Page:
Reverend Samuel Rodriguez is the president of the National Hispanic Christian Leadership Conference with over half a million churches as members. He is also a sophisticated political analyst and a self-described ‘math nerd’. His new book, Be Light, came as the result of a personal crisis in which he realized that he had been spending too much time thinking, preaching about darkness. According to Pastor Sam, God led him to shift the emphasis of his life from a darkness focus to a light focus for the remainder of his days.
Exposing darkness is honorable, and yet at the same time toxic, work. Peter Thiel says that if you must have enemies it’s important to choose your enemies well because you’re going to spend a lot of time with them. What you spend time with, even in opposition, you become like. I think Pastor Sam is right that my tribe and his, religious conservatives, are spending far too much time peering into the social, cultural, political, and economic darkness. Never in the history of the world has darkness ever been stared out of existence. No one has ever uncast a shadow by talking about how bad shadows are. The only thing which ever has, or ever could, dispel darkness is light. Before light comes, darkness is literally nothing. There is no void or vacuum which cannot be defeated by being filled with something. Darkness is absence and as St. Augustine said, evil is not a new or different kind of being, it is a privation of being. Evil is not a thing, it is a non-thing where a thing should be.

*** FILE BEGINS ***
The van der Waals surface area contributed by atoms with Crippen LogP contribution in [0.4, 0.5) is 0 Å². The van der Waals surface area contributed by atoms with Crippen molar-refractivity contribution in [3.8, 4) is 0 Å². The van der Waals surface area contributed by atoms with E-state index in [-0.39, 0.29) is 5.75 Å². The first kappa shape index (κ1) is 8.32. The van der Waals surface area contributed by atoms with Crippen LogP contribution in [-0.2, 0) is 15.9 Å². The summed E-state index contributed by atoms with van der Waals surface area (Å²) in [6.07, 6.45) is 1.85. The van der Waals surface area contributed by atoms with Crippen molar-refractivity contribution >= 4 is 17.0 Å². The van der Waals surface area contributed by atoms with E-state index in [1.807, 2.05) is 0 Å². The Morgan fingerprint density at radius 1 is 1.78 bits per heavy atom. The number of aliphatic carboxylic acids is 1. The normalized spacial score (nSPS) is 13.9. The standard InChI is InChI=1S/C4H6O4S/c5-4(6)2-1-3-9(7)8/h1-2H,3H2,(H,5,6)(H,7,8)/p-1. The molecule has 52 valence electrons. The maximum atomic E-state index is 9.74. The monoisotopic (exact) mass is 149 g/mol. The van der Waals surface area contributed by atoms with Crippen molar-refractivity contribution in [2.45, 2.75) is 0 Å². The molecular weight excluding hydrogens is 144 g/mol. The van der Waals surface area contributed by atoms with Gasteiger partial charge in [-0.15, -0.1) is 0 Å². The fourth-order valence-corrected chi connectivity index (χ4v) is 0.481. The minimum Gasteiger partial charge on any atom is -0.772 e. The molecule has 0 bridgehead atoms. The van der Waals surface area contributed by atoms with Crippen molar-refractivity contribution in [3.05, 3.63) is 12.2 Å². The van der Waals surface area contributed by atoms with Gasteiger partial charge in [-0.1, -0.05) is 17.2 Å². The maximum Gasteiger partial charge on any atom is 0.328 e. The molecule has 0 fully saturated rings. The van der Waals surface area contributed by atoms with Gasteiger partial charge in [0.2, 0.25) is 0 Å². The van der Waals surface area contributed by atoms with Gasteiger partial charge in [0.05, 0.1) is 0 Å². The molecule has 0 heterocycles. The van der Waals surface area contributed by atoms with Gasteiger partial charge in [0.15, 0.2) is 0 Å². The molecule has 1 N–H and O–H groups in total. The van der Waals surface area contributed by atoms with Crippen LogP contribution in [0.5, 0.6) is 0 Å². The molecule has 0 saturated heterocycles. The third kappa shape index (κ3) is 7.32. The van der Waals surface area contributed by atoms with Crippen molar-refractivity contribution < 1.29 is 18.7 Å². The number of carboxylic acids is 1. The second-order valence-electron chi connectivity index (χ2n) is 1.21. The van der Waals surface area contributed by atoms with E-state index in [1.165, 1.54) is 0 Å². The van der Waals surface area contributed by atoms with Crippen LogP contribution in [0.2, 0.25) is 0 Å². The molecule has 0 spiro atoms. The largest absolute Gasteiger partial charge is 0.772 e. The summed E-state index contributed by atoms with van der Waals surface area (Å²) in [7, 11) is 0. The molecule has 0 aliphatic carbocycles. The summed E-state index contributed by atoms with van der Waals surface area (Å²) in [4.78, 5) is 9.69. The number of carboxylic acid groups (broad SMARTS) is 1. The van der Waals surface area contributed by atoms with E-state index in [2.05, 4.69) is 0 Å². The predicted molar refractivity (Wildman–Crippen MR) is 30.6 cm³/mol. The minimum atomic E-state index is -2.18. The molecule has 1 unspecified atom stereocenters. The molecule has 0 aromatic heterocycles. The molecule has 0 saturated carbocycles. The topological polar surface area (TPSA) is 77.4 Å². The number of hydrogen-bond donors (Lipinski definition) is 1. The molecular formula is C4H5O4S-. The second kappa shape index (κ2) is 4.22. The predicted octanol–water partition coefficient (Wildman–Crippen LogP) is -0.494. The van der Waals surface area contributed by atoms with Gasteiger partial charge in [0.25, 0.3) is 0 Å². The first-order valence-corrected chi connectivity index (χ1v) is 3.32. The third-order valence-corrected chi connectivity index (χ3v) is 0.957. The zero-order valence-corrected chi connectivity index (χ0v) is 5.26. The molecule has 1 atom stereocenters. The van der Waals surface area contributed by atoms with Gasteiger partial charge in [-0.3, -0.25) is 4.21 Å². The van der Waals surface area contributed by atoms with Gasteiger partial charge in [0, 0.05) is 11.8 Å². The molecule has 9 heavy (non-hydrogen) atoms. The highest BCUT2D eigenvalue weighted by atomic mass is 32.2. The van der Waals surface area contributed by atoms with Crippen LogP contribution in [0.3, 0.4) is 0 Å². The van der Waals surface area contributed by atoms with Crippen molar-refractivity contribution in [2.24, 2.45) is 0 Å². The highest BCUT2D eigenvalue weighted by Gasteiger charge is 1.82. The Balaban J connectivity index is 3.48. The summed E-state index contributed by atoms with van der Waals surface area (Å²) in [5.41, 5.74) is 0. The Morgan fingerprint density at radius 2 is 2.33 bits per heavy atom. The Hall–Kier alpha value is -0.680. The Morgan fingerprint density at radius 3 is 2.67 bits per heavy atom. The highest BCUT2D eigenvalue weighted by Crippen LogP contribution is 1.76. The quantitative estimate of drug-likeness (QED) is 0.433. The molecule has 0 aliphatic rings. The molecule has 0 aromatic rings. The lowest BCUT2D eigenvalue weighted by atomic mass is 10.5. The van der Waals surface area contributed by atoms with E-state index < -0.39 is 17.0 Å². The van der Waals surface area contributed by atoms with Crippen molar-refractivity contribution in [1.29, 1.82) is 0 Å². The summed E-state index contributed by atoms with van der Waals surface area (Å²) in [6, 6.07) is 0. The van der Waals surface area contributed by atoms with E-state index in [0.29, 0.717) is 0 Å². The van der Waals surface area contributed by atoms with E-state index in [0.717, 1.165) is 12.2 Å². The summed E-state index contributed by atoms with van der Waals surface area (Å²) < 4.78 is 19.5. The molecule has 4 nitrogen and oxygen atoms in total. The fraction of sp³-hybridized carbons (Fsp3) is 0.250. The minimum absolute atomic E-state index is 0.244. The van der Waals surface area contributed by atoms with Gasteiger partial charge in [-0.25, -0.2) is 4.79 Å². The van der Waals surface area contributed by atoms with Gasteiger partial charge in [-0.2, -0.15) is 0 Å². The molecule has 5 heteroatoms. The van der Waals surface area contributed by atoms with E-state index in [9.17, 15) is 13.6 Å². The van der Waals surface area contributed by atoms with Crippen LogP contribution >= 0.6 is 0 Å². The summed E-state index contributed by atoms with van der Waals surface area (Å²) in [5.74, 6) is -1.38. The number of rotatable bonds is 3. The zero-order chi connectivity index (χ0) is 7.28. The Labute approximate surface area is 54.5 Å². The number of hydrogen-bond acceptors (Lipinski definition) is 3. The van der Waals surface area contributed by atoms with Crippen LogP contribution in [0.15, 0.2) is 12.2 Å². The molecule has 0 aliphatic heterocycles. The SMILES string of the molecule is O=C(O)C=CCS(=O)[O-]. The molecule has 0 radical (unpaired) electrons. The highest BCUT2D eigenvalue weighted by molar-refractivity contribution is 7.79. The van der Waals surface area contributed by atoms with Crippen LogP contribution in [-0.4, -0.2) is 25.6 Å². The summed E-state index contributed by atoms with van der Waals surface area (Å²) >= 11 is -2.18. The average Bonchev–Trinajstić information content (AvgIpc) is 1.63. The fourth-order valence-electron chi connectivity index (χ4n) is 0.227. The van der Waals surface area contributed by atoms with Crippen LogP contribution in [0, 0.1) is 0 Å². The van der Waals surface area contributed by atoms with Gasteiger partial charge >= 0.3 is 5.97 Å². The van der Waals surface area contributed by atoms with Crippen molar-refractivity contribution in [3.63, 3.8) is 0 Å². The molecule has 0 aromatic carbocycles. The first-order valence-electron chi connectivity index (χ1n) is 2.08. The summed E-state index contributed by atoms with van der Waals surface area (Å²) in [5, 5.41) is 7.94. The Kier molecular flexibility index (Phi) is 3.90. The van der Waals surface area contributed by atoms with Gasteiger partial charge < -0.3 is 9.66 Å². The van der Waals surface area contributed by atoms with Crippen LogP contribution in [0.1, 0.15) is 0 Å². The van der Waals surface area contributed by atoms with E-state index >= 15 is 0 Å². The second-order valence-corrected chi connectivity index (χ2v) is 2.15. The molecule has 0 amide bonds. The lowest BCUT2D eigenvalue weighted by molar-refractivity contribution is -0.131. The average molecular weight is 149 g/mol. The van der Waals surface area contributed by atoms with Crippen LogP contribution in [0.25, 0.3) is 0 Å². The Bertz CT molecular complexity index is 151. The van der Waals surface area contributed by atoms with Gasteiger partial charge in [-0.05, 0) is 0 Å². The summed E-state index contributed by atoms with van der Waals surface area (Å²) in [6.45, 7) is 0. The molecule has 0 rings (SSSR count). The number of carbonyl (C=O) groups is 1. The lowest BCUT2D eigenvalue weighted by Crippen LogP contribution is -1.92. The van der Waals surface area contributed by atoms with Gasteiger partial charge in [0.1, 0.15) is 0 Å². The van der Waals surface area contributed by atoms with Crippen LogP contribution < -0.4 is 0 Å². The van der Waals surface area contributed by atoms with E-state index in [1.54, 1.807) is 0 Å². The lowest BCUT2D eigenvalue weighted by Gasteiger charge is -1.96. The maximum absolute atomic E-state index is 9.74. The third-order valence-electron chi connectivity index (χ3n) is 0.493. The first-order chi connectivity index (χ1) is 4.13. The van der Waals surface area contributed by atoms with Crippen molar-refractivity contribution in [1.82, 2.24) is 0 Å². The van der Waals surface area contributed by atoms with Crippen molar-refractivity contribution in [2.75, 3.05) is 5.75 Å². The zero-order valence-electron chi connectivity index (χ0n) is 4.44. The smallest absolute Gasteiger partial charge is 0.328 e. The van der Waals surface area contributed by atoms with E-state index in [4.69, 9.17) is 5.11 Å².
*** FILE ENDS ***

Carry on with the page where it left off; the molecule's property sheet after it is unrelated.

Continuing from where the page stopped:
The evil which Pastor Sam sees now is the evil of fragmentation. Rich vs. Poor. Black and brown vs. white. Young vs. old. This is, as Pastor Sam says, ‘darkness’ M.O.’. And it seems to be getting worse, like it was, say, in the late ’60s and ’70s. Economic stagnation frays the social fabric. Violent clashes between police and protesters send out a signal of a culture, or at least parts of it, which are in a state of dissolution. Surprisingly, to Pastor Sam all of these things are reasons for hope. According to him, the problems of the ’70s became the catalyst which launched two great movements for renewal: the modern evangelical movement which came out of the Jesus People brought spiritual renewal to tens of millions, and the Reagan Revolution (which rode alongside that revival) brought political and then consequently economic renewal.
When darkness grows, people naturally get frightened. Terrorism, authoritarian progressive and nationalist ideologies, decline in the rule of law in high places of government and down at street level as well, a lack of respect for religious as well as economic freedom – all of these things tend to grow well together. Like noxious bacteria, they thrive in the dark.
Pastor Sam thinks it’s time to turn on the lights. I think so too.
I spent an hour with Pastor Sam recently via Skype. You can listen to the complete interview here, or read a partial transcript below. Both are edited for clarity.
BOWYER: I’m talking today with Pastor Samuel Rodriguez.
Pastor Samuel (Pastor Sam as he’s known to his parishioners) is an extremely important leader in the religious community in America, in the Evangelical Christian community, and in the Latino community at the same time.